READER’S VIEW: Mom-and-pop landlords still hurting from Albany’s bureaucratic bungling on ERAP

Senator Daphne Jordan

October 9, 2022

Since my election to the New York State Senate, I’ve done my best to tell it straight, given credit where it’s due, and, most importantly, hold Albany accountable for its misuse (and often outright waste) of taxpayer dollars and heavy-handed overreach into our lives and businesses.

Greater accountability and oversight were – and still are – absolutely needed for the Emergency Rental Assistance Program (ERAP), a multi-billion-dollar pandemic-era government boondoggle that was supposed to help but ended up hurting countless mom-and-pop landlords, causing them untold financial pain that many still have not fully recovered from.

ERAP: Posterchild for Albany incompetence and mismanagement

Created in 2021, ERAP’s stated mission was to “provide significant economic relief to help low and moderate-income households at risk of experiencing homelessness or housing instability by providing rental arrears, temporary rental assistance and utility arrears assistance” due to the pandemic. When it was announced, concerns were raised – first by me – that ERAP was too tenant-focused and virtually ignored the needs of landlords.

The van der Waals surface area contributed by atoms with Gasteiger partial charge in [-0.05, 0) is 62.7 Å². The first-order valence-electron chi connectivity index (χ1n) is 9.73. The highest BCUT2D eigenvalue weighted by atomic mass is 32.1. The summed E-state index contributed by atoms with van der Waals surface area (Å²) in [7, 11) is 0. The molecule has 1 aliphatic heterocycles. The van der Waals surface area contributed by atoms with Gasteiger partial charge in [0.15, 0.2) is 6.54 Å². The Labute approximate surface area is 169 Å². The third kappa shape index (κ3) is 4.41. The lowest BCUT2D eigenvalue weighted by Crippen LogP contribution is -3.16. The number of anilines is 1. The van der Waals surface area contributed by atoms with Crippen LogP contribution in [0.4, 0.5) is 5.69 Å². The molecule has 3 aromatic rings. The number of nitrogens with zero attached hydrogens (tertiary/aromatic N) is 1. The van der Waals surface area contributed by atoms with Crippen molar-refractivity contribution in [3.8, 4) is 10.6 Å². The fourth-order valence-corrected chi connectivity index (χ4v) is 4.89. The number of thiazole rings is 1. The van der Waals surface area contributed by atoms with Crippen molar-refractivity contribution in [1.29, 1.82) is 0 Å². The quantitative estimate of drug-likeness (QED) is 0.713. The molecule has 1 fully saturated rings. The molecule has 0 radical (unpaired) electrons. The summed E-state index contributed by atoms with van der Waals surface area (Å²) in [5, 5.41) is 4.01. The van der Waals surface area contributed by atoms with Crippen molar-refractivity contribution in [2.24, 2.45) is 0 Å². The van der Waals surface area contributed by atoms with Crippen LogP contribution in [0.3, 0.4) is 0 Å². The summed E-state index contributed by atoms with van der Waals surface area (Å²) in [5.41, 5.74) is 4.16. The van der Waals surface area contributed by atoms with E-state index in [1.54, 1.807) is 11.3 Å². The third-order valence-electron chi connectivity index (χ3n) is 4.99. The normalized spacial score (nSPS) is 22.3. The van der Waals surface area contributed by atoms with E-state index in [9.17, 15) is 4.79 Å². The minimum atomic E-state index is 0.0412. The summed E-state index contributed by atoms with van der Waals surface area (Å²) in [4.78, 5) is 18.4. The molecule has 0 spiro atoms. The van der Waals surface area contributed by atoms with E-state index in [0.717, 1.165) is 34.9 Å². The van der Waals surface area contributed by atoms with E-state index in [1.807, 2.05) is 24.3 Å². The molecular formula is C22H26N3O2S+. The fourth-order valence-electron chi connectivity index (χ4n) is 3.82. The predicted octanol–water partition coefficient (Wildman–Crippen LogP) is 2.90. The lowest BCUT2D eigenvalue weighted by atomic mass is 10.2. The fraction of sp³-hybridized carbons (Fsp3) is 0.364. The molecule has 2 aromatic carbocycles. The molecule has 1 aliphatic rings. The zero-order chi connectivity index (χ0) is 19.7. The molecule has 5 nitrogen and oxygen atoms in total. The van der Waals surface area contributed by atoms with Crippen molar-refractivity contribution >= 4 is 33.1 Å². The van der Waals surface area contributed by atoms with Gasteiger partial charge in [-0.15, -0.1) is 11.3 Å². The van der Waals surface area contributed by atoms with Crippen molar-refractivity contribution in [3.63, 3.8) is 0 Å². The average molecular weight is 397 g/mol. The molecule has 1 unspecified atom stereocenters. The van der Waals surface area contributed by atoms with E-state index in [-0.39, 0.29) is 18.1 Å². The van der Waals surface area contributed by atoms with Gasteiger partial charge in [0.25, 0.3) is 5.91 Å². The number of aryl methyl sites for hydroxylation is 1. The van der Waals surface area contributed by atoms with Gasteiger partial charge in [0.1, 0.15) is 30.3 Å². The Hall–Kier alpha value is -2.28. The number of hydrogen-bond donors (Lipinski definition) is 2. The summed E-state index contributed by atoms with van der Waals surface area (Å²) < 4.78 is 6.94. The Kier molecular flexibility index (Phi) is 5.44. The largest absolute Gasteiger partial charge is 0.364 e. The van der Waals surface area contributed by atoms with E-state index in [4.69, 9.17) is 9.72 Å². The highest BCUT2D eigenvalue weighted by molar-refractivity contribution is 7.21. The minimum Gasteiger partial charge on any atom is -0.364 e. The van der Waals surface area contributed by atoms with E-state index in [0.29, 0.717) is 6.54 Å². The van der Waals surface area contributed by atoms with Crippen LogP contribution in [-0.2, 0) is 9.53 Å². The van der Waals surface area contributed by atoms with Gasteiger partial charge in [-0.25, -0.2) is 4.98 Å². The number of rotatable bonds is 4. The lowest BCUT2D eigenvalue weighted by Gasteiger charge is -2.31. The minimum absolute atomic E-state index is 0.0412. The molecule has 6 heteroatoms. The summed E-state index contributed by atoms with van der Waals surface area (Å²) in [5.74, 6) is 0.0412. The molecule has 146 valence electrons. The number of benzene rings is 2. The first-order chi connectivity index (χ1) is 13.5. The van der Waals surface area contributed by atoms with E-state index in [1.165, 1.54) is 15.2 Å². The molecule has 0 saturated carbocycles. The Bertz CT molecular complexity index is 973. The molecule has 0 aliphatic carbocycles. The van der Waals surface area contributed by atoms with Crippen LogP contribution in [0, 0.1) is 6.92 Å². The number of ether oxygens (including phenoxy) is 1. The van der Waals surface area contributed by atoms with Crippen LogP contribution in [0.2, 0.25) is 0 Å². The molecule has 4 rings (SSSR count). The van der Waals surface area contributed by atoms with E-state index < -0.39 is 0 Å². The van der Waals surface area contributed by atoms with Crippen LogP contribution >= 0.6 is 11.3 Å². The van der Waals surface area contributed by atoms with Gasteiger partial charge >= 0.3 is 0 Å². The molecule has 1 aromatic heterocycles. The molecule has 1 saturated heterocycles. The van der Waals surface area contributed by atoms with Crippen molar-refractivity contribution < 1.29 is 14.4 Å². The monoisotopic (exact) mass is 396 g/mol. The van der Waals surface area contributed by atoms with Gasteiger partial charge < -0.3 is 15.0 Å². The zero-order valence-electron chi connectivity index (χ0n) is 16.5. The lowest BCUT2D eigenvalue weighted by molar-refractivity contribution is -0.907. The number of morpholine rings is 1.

In December of 2020, I spoke on the Senate Floor and warned that by ignoring the plight of mom-and-pop landlords and extending the misguided eviction moratorium, Albany was kicking the can down the road – and that landlords would never be made whole. My prediction came true!

Albany kicks the can – and leaves mom-and-pop landlords holding the bag

Mom-and-pop landlords – the folks on Main Street whose rental property was intended as a source of retirement income – were treated as an afterthought and repeatedly told that they would, eventually, be “made whole.” ERAP was funded at $2.7 BILLION, and Albany made promise after promise that the money would flow, quickly and efficiently, to distressed mom-and-pop landlords who filed a claim via ERAP. “Don’t worry, you’ll be made whole” was Albany’s refrain.

It didn’t happen. In many cases, it still hasn’t happened. Landlords still haven’t been made whole and, tragically, never will. Instead of helping, Albany’s bureaucratic bungling was hurting, leaving mom-and-pop landlords holding the bag, taking some to the brink of financial ruin. Instead of prioritizing mom-and-pop landlords as I called for, Albany inexplicably sat on the money – literally billions in federal funding, eventually supplemented by hundreds of millions in state monies – moving at tortoise speed while mom-and-pop landlords were barely hanging on.